Scientific publications

Implementation of a management protocol for massive bleeding reduces mortality in non-trauma patients: Results from a single centre audit.

Jul 14, 2016 | Magazine: Medicina Intensiva

Martínez-Calle N (1), Hidalgo F (2), Alfonso A (1), Muñoz M (3), Hernández M (1), Lecumberri R (1), Páramo JA (4).

To audit the impact upon mortality of a massive bleeding management protocol (MBP) implemented in our center since 2007.

A retrospective, single-center study was carried out. Patients transfused after MBP implementation (2007-2012, Group 2) were compared with a historical cohort (2005-2006, Group 1).

Massive bleeding is associated to high mortality rates. Available MBPs are designed for trauma patients, whereas specific recommendations in the medical/surgical settings are scarce.

After excluding patients who died shortly (<6h) after MBP activation (n=20), a total of 304 were included in the data analysis (68% males, 87% surgical).

Our MBP featured goal-directed transfusion with early use of adjuvant hemostatic medications.

Primary endpoints were 24-h and 30-day mortality. Fresh frozen plasma-to-red blood cells (FFP:RBC) and platelet-to-RBC (PLT:RBC) transfusion ratios, time to first FFP unit and the proactive MBP triggering rate were secondary endpoints.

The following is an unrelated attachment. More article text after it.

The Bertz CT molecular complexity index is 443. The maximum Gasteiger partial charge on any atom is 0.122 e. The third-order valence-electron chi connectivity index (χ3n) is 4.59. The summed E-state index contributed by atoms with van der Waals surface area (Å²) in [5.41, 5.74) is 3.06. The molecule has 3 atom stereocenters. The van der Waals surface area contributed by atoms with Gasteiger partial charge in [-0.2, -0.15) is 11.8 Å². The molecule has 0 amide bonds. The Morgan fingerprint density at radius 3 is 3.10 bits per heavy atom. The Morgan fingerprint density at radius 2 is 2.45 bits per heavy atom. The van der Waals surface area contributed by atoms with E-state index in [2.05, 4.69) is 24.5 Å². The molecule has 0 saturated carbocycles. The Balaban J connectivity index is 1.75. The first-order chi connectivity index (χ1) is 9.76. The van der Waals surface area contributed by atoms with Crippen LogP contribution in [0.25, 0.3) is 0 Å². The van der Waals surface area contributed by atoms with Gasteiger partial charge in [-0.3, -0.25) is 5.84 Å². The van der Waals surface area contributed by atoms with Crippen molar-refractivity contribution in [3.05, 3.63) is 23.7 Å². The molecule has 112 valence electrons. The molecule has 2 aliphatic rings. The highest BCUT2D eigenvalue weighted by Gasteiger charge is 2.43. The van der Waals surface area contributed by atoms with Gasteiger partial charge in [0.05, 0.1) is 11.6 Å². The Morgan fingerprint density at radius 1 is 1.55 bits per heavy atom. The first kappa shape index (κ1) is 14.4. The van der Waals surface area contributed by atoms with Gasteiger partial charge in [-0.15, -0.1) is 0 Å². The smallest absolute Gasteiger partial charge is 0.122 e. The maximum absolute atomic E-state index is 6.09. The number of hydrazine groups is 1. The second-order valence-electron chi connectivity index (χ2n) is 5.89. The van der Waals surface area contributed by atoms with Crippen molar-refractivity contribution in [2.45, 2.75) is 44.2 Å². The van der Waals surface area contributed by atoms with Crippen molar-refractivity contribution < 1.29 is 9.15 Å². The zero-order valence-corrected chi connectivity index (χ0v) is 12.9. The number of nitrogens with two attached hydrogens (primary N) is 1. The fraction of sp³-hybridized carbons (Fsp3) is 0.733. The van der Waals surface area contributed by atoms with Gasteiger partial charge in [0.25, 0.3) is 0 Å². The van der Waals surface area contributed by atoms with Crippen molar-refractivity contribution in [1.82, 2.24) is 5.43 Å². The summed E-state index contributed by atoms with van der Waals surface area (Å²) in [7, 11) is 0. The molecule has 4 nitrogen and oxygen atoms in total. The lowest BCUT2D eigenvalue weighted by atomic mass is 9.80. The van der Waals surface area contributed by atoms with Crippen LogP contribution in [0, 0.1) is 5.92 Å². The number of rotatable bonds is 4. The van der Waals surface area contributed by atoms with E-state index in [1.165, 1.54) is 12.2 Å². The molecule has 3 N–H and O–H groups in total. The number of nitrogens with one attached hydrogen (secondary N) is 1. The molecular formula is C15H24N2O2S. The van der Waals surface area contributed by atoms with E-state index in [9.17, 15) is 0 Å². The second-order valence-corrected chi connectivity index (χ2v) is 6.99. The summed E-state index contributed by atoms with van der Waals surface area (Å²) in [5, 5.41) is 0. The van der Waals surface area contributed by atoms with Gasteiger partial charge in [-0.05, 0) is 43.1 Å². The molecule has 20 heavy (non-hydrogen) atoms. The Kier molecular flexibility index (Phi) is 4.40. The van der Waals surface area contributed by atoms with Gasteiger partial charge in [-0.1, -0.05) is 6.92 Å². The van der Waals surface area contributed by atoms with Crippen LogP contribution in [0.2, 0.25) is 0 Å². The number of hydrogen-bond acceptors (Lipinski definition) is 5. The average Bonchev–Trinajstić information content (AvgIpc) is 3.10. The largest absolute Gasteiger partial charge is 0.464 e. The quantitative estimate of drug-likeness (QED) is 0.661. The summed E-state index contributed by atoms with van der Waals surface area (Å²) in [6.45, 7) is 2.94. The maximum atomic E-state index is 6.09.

After MBP implementation (Group 2; n=222), RBC use remained stable, whereas FFP and hemostatic agents increased, when compared with Group 1 (n=82). Increased FFP:RBC ratio (p=0.053) and earlier administration of FFP (p=0.001) were also observed, especially with proactive MBP triggering.

Group 2 patients presented lower rates of 24-h (0.5% vs. 7.3%; p=0.002) and 30-day mortality (15.9% vs. 30.2%; p=0.018) - the greatest reduction corresponding to non-surgical patients. Logistic regression showed an independent protective effect of MBP implementation upon 30-day mortality (OR=0.3; 95% CI 0.15-0.61).

These data suggest that the implementation of a goal-directed MBP for prompt and aggressive management of non-trauma, massive bleeding patients is associated to reduced 24-h and 30-day mortality rates.

CITATION  Med Intensiva. 2016 Jul 14. pii: S0210-5691(16)30097-3. doi: 10.1016/j.medin.2016.05.003